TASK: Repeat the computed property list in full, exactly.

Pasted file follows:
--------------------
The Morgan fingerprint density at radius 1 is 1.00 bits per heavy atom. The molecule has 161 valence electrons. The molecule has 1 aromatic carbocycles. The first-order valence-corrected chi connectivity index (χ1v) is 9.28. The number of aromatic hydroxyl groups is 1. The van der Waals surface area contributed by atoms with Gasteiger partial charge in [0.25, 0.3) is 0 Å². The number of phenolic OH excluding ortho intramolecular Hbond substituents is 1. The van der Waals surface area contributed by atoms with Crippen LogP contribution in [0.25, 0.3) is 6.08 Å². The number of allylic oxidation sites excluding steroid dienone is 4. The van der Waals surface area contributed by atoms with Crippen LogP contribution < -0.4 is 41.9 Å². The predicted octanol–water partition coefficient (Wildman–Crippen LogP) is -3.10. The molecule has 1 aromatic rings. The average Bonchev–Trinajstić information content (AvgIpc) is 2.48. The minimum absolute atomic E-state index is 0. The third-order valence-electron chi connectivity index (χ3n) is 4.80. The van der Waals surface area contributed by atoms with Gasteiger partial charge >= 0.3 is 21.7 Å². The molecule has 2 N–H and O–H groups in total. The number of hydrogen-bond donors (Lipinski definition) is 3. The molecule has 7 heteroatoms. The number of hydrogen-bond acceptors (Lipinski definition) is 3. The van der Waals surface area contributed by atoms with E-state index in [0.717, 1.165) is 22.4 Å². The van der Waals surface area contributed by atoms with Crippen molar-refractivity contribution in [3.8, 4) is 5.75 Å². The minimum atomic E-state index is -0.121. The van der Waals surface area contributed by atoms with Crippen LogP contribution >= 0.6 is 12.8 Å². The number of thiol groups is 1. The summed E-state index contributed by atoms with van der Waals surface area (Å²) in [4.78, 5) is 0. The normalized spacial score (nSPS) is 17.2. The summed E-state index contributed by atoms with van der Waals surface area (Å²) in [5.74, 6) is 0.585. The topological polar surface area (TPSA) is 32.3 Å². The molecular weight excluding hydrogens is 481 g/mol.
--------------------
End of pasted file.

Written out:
The Morgan fingerprint density at radius 1 is 1.00 bits per heavy atom. The molecule has 161 valence electrons. The molecule has 1 aromatic carbocycles. The first-order valence-corrected chi connectivity index (χ1v) is 9.28. The number of aromatic hydroxyl groups is 1. The van der Waals surface area contributed by atoms with Gasteiger partial charge in [0.25, 0.3) is 0 Å². The number of phenolic OH excluding ortho intramolecular Hbond substituents is 1. The van der Waals surface area contributed by atoms with Crippen LogP contribution in [0.25, 0.3) is 6.08 Å². The number of allylic oxidation sites excluding steroid dienone is 4. The van der Waals surface area contributed by atoms with Crippen LogP contribution < -0.4 is 41.9 Å². The predicted octanol–water partition coefficient (Wildman–Crippen LogP) is -3.10. The molecule has 1 aromatic rings. The average Bonchev–Trinajstić information content (AvgIpc) is 2.48. The minimum absolute atomic E-state index is 0. The third-order valence-electron chi connectivity index (χ3n) is 4.80. The van der Waals surface area contributed by atoms with Gasteiger partial charge >= 0.3 is 21.7 Å². The molecule has 2 N–H and O–H groups in total. The number of hydrogen-bond donors (Lipinski definition) is 3. The molecule has 7 heteroatoms. The number of hydrogen-bond acceptors (Lipinski definition) is 3. The van der Waals surface area contributed by atoms with E-state index in [0.717, 1.165) is 22.4 Å². The van der Waals surface area contributed by atoms with Crippen molar-refractivity contribution in [3.8, 4) is 5.75 Å². The minimum atomic E-state index is -0.121. The van der Waals surface area contributed by atoms with Crippen LogP contribution >= 0.6 is 12.8 Å². The number of thiol groups is 1. The summed E-state index contributed by atoms with van der Waals surface area (Å²) in [4.78, 5) is 0. The normalized spacial score (nSPS) is 17.2. The summed E-state index contributed by atoms with van der Waals surface area (Å²) in [5.74, 6) is 0.585. The topological polar surface area (TPSA) is 32.3 Å². The molecular weight excluding hydrogens is 481 g/mol.